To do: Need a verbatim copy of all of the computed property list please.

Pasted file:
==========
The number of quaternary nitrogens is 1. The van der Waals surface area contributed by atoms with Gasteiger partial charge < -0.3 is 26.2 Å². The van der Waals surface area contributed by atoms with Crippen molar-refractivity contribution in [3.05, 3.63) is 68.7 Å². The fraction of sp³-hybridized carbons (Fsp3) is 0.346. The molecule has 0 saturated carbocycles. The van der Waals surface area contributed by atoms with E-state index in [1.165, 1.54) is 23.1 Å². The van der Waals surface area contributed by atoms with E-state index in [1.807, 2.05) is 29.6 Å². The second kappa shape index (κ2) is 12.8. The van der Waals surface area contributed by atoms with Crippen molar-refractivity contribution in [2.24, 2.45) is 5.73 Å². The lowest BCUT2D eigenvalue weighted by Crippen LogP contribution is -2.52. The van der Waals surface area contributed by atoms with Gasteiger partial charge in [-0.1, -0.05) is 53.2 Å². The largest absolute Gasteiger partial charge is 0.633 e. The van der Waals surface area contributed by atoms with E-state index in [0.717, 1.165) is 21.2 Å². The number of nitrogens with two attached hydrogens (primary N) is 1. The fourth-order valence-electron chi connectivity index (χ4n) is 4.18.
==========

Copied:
The number of quaternary nitrogens is 1. The van der Waals surface area contributed by atoms with Gasteiger partial charge < -0.3 is 26.2 Å². The van der Waals surface area contributed by atoms with Crippen molar-refractivity contribution in [3.05, 3.63) is 68.7 Å². The fraction of sp³-hybridized carbons (Fsp3) is 0.346. The molecule has 0 saturated carbocycles. The van der Waals surface area contributed by atoms with E-state index in [1.165, 1.54) is 23.1 Å². The van der Waals surface area contributed by atoms with E-state index in [1.807, 2.05) is 29.6 Å². The second kappa shape index (κ2) is 12.8. The van der Waals surface area contributed by atoms with Crippen molar-refractivity contribution in [2.24, 2.45) is 5.73 Å². The lowest BCUT2D eigenvalue weighted by Crippen LogP contribution is -2.52. The van der Waals surface area contributed by atoms with Gasteiger partial charge in [-0.1, -0.05) is 53.2 Å². The largest absolute Gasteiger partial charge is 0.633 e. The van der Waals surface area contributed by atoms with E-state index in [0.717, 1.165) is 21.2 Å². The number of nitrogens with two attached hydrogens (primary N) is 1. The fourth-order valence-electron chi connectivity index (χ4n) is 4.18.